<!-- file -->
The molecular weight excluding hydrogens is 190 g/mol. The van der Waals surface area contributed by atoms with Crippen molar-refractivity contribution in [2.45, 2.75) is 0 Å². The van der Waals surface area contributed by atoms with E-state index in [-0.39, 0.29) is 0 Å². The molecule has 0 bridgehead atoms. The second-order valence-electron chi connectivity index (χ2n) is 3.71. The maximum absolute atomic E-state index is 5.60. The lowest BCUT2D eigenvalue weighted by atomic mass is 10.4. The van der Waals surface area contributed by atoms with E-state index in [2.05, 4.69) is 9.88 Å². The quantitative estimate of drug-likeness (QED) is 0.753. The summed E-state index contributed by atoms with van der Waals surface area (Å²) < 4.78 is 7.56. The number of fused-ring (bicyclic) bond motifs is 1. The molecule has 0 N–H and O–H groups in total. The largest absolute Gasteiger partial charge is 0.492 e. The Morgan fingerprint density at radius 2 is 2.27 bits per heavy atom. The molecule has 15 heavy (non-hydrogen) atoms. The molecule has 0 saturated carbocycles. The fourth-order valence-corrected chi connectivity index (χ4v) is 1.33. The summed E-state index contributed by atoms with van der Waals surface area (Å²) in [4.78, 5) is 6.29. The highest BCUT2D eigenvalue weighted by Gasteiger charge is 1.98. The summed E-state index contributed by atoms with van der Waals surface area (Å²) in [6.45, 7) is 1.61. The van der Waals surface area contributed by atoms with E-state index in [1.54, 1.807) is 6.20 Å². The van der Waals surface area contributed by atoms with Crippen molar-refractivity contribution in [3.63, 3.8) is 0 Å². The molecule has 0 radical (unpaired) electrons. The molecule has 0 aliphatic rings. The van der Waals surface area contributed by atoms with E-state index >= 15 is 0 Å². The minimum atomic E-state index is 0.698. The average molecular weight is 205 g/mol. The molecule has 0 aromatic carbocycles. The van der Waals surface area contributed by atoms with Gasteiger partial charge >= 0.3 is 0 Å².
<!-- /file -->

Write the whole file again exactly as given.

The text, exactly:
The molecular weight excluding hydrogens is 190 g/mol. The van der Waals surface area contributed by atoms with Crippen molar-refractivity contribution in [2.45, 2.75) is 0 Å². The van der Waals surface area contributed by atoms with E-state index in [-0.39, 0.29) is 0 Å². The molecule has 0 bridgehead atoms. The second-order valence-electron chi connectivity index (χ2n) is 3.71. The maximum absolute atomic E-state index is 5.60. The lowest BCUT2D eigenvalue weighted by atomic mass is 10.4. The van der Waals surface area contributed by atoms with E-state index in [2.05, 4.69) is 9.88 Å². The quantitative estimate of drug-likeness (QED) is 0.753. The summed E-state index contributed by atoms with van der Waals surface area (Å²) < 4.78 is 7.56. The number of fused-ring (bicyclic) bond motifs is 1. The molecule has 0 N–H and O–H groups in total. The largest absolute Gasteiger partial charge is 0.492 e. The Morgan fingerprint density at radius 2 is 2.27 bits per heavy atom. The molecule has 15 heavy (non-hydrogen) atoms. The molecule has 0 saturated carbocycles. The fourth-order valence-corrected chi connectivity index (χ4v) is 1.33. The summed E-state index contributed by atoms with van der Waals surface area (Å²) in [4.78, 5) is 6.29. The highest BCUT2D eigenvalue weighted by Gasteiger charge is 1.98. The summed E-state index contributed by atoms with van der Waals surface area (Å²) in [6.45, 7) is 1.61. The van der Waals surface area contributed by atoms with E-state index in [1.54, 1.807) is 6.20 Å². The van der Waals surface area contributed by atoms with Crippen molar-refractivity contribution in [3.63, 3.8) is 0 Å². The molecule has 0 radical (unpaired) electrons. The molecule has 0 aliphatic rings. The van der Waals surface area contributed by atoms with E-state index >= 15 is 0 Å². The minimum atomic E-state index is 0.698. The average molecular weight is 205 g/mol. The molecule has 0 aromatic carbocycles. The van der Waals surface area contributed by atoms with Gasteiger partial charge >= 0.3 is 0 Å².